ment in cash and the remainder in goods. It involved approximately $30,000,000.
Aside from Jewish opposition to the pact, the agreement represented a difference of opinion between the Southern cotton growers and industrialists elsewhere, who saw in the barter aspect of the deal a danger to American manufactured products.
In return for the American cotton, the United States would have received registered marks with which goods could be purchased in Germany. What worried government officials, and in the last analysis caused the President to turn down the proposition, was the fact that the registered marks, on a gold basis, are cheaper and would make it possible for buyers to bring into the United States extremely cheap goods that might work injury to domestic business.
At one time it was suggested that the Export-Import Bank, headed by Peek, might be used as a depositary for the funds involved and underwrite the risk and handle the exchange policy.
HULL BEGAN OPPOSITION
The first opposition to the deal was born in the office of Secretary of State Cordell Hull. Hull, a believer in reciprocity treaties, urged this form of agreement rather than the barter suggestion of Peek.
Peek contended that if this country could not increase exports through the sale of goods, it should increase them through exchange or barter of goods.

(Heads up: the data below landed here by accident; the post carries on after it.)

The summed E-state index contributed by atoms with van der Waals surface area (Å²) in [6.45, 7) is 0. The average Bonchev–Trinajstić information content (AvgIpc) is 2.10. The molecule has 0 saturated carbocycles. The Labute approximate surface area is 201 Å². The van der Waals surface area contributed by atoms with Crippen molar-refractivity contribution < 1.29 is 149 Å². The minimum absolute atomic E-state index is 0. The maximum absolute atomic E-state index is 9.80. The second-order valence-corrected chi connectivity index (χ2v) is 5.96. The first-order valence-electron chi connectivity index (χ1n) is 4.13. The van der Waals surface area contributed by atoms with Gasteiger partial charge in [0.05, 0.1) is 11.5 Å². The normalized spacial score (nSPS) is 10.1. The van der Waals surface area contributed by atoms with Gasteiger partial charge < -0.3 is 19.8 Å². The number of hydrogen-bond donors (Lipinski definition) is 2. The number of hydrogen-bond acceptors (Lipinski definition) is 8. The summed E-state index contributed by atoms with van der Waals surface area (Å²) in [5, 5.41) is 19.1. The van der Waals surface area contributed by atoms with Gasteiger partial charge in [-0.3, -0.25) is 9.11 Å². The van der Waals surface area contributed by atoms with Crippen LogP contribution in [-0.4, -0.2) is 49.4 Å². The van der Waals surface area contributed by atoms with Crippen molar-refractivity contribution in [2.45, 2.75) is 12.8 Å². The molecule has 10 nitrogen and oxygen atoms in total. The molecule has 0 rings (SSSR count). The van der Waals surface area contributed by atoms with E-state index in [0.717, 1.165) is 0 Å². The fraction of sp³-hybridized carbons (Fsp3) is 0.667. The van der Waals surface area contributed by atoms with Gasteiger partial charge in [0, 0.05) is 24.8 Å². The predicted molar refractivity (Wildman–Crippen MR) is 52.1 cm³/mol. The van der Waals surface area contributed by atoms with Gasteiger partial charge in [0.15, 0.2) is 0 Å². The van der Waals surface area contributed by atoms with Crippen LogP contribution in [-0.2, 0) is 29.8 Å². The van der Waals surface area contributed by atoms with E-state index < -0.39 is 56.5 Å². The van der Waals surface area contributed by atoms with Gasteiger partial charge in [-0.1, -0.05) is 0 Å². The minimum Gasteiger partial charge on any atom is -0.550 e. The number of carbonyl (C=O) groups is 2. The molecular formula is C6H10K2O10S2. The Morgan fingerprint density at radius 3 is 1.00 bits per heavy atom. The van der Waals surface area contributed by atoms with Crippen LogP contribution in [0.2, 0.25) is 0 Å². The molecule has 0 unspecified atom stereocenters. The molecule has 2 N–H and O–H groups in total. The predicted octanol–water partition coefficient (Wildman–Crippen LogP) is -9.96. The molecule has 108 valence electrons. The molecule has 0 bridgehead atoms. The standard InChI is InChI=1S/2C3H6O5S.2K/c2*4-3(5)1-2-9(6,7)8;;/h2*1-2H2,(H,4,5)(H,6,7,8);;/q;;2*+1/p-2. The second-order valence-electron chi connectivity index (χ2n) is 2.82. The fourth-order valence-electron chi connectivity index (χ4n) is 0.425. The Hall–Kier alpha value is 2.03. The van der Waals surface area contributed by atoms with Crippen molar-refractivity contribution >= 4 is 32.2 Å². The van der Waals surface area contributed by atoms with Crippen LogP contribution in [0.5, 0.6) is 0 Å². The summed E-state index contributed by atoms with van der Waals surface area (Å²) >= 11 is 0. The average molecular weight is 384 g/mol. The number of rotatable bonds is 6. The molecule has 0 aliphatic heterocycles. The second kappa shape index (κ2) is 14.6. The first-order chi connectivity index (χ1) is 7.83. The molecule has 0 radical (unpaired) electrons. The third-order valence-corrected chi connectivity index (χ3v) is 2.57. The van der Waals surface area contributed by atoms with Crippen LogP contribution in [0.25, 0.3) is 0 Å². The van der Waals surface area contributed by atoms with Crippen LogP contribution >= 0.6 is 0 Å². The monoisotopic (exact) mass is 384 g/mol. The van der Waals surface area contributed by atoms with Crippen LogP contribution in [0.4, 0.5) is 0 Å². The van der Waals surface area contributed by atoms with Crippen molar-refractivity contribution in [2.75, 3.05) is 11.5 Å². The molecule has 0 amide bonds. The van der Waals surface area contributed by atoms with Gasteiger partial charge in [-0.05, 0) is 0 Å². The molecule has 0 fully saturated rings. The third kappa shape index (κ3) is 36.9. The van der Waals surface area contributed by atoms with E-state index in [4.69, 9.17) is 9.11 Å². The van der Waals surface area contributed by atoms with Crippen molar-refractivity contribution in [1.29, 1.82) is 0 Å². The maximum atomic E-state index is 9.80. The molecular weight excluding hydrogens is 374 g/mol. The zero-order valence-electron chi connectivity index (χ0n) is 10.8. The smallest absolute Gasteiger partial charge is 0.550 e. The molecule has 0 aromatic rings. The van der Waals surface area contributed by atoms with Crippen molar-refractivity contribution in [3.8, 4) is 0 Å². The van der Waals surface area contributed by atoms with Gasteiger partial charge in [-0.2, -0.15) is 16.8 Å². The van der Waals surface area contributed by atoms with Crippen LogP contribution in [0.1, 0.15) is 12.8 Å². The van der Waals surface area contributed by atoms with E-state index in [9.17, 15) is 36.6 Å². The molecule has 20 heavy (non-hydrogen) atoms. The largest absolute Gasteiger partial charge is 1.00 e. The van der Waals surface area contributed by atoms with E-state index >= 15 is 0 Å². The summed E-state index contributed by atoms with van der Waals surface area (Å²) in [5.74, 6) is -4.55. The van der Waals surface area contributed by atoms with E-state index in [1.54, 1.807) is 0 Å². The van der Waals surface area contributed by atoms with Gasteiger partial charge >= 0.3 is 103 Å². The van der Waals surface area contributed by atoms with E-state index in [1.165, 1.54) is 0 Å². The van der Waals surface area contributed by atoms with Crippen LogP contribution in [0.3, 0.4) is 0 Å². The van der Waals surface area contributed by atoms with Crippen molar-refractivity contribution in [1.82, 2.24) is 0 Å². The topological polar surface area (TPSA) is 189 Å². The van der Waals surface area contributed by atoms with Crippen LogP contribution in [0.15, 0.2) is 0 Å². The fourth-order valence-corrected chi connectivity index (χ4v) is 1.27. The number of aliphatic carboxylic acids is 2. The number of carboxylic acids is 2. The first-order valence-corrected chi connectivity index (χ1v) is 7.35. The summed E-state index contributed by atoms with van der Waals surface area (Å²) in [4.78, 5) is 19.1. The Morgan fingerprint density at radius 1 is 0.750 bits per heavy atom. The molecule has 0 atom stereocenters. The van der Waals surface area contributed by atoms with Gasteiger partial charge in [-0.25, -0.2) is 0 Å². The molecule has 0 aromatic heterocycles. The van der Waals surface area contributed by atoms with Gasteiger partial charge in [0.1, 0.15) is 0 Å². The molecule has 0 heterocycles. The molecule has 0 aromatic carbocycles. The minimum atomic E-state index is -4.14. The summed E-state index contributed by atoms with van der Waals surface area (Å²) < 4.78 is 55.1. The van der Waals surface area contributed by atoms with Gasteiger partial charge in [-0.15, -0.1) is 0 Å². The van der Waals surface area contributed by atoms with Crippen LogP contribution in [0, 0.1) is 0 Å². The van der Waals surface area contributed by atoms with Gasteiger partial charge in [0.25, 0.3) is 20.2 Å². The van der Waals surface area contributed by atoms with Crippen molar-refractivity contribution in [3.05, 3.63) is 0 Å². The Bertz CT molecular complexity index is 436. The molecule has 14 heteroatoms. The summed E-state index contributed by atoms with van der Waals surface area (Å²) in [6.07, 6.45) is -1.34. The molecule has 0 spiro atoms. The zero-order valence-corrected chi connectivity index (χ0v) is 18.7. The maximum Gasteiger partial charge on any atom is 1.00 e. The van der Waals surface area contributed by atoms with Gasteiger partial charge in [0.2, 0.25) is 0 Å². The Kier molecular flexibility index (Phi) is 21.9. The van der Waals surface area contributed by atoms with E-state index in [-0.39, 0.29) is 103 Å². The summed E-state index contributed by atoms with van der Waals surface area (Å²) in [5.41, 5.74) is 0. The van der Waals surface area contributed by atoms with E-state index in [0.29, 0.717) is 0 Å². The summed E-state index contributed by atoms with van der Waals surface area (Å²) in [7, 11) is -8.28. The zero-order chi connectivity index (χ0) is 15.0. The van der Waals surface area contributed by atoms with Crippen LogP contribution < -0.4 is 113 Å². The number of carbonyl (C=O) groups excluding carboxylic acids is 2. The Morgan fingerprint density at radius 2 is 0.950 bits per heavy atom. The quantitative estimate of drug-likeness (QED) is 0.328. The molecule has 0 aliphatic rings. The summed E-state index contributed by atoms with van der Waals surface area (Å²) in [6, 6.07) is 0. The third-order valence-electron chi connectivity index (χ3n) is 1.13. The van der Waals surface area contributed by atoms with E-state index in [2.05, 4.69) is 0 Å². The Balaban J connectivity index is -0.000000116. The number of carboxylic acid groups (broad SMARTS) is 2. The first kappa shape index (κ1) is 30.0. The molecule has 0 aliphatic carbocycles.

The proposed deal involved between 500,000 to 800,000 bales of cotton. At first this appeared so to the liking of the Southern growers that it seemed that they would exert enough pressure on the Administration to force acceptance of the German offer.
Factors tending to weaken the Southerners’ advocacy of the deal had been the upward trend of cotton since August and the realization that the cotton involved would only be a drop in the bucket, that it involved the normal sales to Germany, and no more.
The Texas Weekly, one of the outstanding farm publications in this country’s leading cotton producing State, pointed out that the deal, though welcome, was having its importance exaggerated.
Also involved was the question of Germany’s moral integrity. A number of countries had experienced difficulty in collecting their due from Germany. The Netherlands, in particular, had voiced dissatisfaction with the manner in which Germany had lived up to a trade agreement negotiated last September.
This phase of the situation was pointed out by Samuel Untermyer, president of the non-Sectarian Anti-Nazi League, in a long letter to Secretary Hull denouncing any proposed agreement between the United States and Germany.
Oswald Honigsmann, Austrian deputy, spoke in behalf of the emancipation of Austrian Jews in 1868.